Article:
Naoto Nakagawa

Nielsen Gallery

Naoto Nakagawa has dedicated himself to painting still lifes ever since his move, in 1962, from Japan to New York. In his most recent solo show, consisting of 13 acrylic and mixed-media paintings from 1992–96, and seven drawings executed in 1995, Nakagawa focuses on two motifs—roses and earth. His paintings transform the flowers and clumps of ripped-up turf, carefully arranged on a table in the studio, into haunting visions in which color is minimized and images are placed against a background of black and gray. In some, the paintings take on aspects of sculpture as the rolled left-hand side juts out from the wall, like a mounted scroll.

As a member of the O.K. Harris Gallery hyperrealist stable in the ’70s, Nakagawa was renowned for his highly keyed depictions of nature juxtaposed with consumer items and high-tech commodities (e.g., drills, sneakers, and bicycles, balanced with fish and flowers). But the five years he spent in rural Vermont (1975–79) sparked his interest in raw nature—in an environment reminiscent of that of his childhood, outside Osaka. He began to juxtapose clumps of earth and industrial images in 1976, and has managed to combine natural and technological elements in his work since. Night Earth, 1995, includes combinations of earth and sand, binders, acrylic, and hand-mixed pigments. The viewer is offered something of an insider’s view of growth and decay: blades of living and dying grass tumbling over turf ripped from the ground and arranged on a Minimalist black-striped acrylic ground.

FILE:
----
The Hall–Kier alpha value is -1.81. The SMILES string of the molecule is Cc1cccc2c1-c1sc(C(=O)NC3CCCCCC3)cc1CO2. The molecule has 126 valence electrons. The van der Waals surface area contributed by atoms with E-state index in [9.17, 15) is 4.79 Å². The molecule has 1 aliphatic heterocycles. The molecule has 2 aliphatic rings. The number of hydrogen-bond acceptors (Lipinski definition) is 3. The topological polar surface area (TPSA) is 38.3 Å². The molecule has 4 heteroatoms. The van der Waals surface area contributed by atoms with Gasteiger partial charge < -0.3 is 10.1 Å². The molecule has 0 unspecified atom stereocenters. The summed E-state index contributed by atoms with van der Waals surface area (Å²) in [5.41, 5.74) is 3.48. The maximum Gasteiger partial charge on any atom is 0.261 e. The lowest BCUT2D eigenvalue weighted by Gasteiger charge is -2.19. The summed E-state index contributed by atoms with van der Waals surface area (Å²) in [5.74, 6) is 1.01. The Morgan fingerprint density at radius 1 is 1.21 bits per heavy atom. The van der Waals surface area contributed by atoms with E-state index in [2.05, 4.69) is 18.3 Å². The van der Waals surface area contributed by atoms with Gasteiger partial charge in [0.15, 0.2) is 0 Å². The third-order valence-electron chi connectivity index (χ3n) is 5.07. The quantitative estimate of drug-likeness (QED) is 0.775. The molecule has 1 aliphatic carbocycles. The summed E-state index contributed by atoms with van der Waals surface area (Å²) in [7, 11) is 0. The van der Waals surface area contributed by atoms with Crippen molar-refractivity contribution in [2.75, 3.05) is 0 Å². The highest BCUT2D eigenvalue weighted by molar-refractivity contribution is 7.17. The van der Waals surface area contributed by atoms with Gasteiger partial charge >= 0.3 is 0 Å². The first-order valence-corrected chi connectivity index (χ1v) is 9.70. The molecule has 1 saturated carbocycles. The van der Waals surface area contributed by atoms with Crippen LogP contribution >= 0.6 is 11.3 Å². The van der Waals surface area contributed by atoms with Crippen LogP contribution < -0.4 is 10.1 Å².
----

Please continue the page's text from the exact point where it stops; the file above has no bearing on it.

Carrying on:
At once beautiful and eerie, oversized close-ups of red rose petals suggest giant labia, in works that explore the inner recesses of primordial nature as well as the boundaries of perspectival space. Closely toned red roses devoid of stems and leaves are arranged horizontally in Red Angels, 1995, so that each flower overlaps, with none being revealed in its entirety. The mass of sensuous petals rests, overlaps, and casts shadows on a white ledge.

In the series “Endless Horizontals,” 1994, Nakagawa’s use of the unfurling scroll suggests an unceasing cycle of birth, death, and regeneration. After employing a woodworker to make scrolled armatures from original designs on rolled drawing paper, Nakagawa paints his still lifes on the inside and outside of the prestretched linen. In Desert Rose: Endless Horizontal XI, 1994, two roses, composed of almost monochromatic tones of grays, blacks, and greens, are presented frontally and from the side against a textured background featuring swirling patterns of desert sands. The ground (as in the more heavily textured and impastoed Case Rose: Endless Horizontal VII, 1992), has been partially fashioned by Nakagawa’s ritual “earth dance,” in which he places the large canvas on the floor, covers it with paint, and rolls on the canvas to make an imprint on the painting. The result is a puckered texture, like that of raked sands in a Zen garden.

Nakagawa’s work combines his love for still-life painting and for Jackson Pollock’s heavily loaded canvases, a meeting of traditions he once referred to as a “borderline between the real and the abstract.” By reducing his motif to the oversized still life devoid of other props or decorative distraction in the rose and earth paintings, he successfully captures the sensuality and Zen-like mysteries of inner and outer nature.

Francine Koslow Miller